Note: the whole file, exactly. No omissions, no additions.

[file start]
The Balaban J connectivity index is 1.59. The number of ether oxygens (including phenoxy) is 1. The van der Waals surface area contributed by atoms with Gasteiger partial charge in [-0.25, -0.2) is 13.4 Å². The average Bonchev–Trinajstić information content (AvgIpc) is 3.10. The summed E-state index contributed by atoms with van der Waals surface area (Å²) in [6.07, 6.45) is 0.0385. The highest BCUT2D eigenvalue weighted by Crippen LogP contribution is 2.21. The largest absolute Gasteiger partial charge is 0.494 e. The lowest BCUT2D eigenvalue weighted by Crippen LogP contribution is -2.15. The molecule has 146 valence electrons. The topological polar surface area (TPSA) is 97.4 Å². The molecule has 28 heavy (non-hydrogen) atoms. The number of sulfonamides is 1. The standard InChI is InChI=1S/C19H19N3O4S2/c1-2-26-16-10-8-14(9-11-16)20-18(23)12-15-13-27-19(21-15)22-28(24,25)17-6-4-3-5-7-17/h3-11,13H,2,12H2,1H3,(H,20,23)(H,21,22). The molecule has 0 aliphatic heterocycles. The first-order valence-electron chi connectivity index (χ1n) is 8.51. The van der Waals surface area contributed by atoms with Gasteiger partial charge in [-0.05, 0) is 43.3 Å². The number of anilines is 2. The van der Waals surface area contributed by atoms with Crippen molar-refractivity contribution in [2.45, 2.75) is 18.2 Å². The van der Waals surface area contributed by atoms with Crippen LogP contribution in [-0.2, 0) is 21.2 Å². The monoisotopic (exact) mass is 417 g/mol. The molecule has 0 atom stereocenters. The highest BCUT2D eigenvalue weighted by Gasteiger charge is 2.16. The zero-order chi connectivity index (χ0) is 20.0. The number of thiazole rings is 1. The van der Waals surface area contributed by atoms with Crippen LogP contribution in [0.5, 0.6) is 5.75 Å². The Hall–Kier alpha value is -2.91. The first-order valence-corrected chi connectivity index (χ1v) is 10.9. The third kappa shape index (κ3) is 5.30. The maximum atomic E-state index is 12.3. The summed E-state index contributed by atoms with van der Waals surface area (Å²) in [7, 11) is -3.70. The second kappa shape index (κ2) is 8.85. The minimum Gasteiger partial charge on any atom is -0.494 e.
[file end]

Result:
The Balaban J connectivity index is 1.59. The number of ether oxygens (including phenoxy) is 1. The van der Waals surface area contributed by atoms with Gasteiger partial charge in [-0.25, -0.2) is 13.4 Å². The average Bonchev–Trinajstić information content (AvgIpc) is 3.10. The summed E-state index contributed by atoms with van der Waals surface area (Å²) in [6.07, 6.45) is 0.0385. The highest BCUT2D eigenvalue weighted by Crippen LogP contribution is 2.21. The largest absolute Gasteiger partial charge is 0.494 e. The lowest BCUT2D eigenvalue weighted by Crippen LogP contribution is -2.15. The molecule has 146 valence electrons. The topological polar surface area (TPSA) is 97.4 Å². The molecule has 28 heavy (non-hydrogen) atoms. The number of sulfonamides is 1. The standard InChI is InChI=1S/C19H19N3O4S2/c1-2-26-16-10-8-14(9-11-16)20-18(23)12-15-13-27-19(21-15)22-28(24,25)17-6-4-3-5-7-17/h3-11,13H,2,12H2,1H3,(H,20,23)(H,21,22). The molecule has 0 aliphatic heterocycles. The first-order valence-electron chi connectivity index (χ1n) is 8.51. The van der Waals surface area contributed by atoms with Gasteiger partial charge in [-0.05, 0) is 43.3 Å². The number of anilines is 2. The van der Waals surface area contributed by atoms with Crippen molar-refractivity contribution in [2.45, 2.75) is 18.2 Å². The van der Waals surface area contributed by atoms with Crippen LogP contribution in [-0.2, 0) is 21.2 Å². The monoisotopic (exact) mass is 417 g/mol. The molecule has 0 atom stereocenters. The highest BCUT2D eigenvalue weighted by Gasteiger charge is 2.16. The zero-order chi connectivity index (χ0) is 20.0. The number of thiazole rings is 1. The van der Waals surface area contributed by atoms with Crippen LogP contribution in [0.5, 0.6) is 5.75 Å². The Hall–Kier alpha value is -2.91. The first-order valence-corrected chi connectivity index (χ1v) is 10.9. The third kappa shape index (κ3) is 5.30. The maximum atomic E-state index is 12.3. The summed E-state index contributed by atoms with van der Waals surface area (Å²) in [7, 11) is -3.70. The second kappa shape index (κ2) is 8.85. The minimum Gasteiger partial charge on any atom is -0.494 e.